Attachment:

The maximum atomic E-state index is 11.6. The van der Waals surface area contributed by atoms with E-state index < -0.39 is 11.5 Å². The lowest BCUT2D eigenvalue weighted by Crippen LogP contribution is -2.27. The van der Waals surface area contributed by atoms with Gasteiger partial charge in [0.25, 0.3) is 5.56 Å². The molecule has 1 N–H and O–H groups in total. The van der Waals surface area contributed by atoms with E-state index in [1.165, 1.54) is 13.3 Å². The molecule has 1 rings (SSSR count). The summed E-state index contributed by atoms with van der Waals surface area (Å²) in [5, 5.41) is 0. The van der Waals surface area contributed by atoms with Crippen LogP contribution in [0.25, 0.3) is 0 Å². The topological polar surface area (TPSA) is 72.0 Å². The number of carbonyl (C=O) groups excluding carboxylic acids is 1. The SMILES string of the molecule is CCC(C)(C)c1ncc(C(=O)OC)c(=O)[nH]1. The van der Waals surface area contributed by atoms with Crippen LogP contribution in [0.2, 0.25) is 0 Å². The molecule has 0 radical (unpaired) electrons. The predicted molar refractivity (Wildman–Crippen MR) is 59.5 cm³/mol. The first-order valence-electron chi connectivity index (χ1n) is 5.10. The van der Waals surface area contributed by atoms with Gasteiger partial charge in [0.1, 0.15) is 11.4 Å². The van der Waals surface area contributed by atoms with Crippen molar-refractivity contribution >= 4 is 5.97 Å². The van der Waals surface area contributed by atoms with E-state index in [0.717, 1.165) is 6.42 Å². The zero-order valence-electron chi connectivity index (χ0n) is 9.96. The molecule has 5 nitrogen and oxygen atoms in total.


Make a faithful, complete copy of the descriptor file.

The maximum atomic E-state index is 11.6. The van der Waals surface area contributed by atoms with E-state index < -0.39 is 11.5 Å². The lowest BCUT2D eigenvalue weighted by Crippen LogP contribution is -2.27. The van der Waals surface area contributed by atoms with Gasteiger partial charge in [0.25, 0.3) is 5.56 Å². The molecule has 1 N–H and O–H groups in total. The van der Waals surface area contributed by atoms with E-state index in [1.165, 1.54) is 13.3 Å². The molecule has 1 rings (SSSR count). The summed E-state index contributed by atoms with van der Waals surface area (Å²) in [5, 5.41) is 0. The van der Waals surface area contributed by atoms with Crippen LogP contribution in [0.25, 0.3) is 0 Å². The topological polar surface area (TPSA) is 72.0 Å². The number of carbonyl (C=O) groups excluding carboxylic acids is 1. The SMILES string of the molecule is CCC(C)(C)c1ncc(C(=O)OC)c(=O)[nH]1. The van der Waals surface area contributed by atoms with Crippen LogP contribution in [0.2, 0.25) is 0 Å². The molecule has 0 radical (unpaired) electrons. The predicted molar refractivity (Wildman–Crippen MR) is 59.5 cm³/mol. The first-order valence-electron chi connectivity index (χ1n) is 5.10. The van der Waals surface area contributed by atoms with Gasteiger partial charge in [0.1, 0.15) is 11.4 Å². The van der Waals surface area contributed by atoms with Crippen molar-refractivity contribution >= 4 is 5.97 Å². The van der Waals surface area contributed by atoms with E-state index in [0.717, 1.165) is 6.42 Å². The zero-order valence-electron chi connectivity index (χ0n) is 9.96. The molecule has 5 nitrogen and oxygen atoms in total.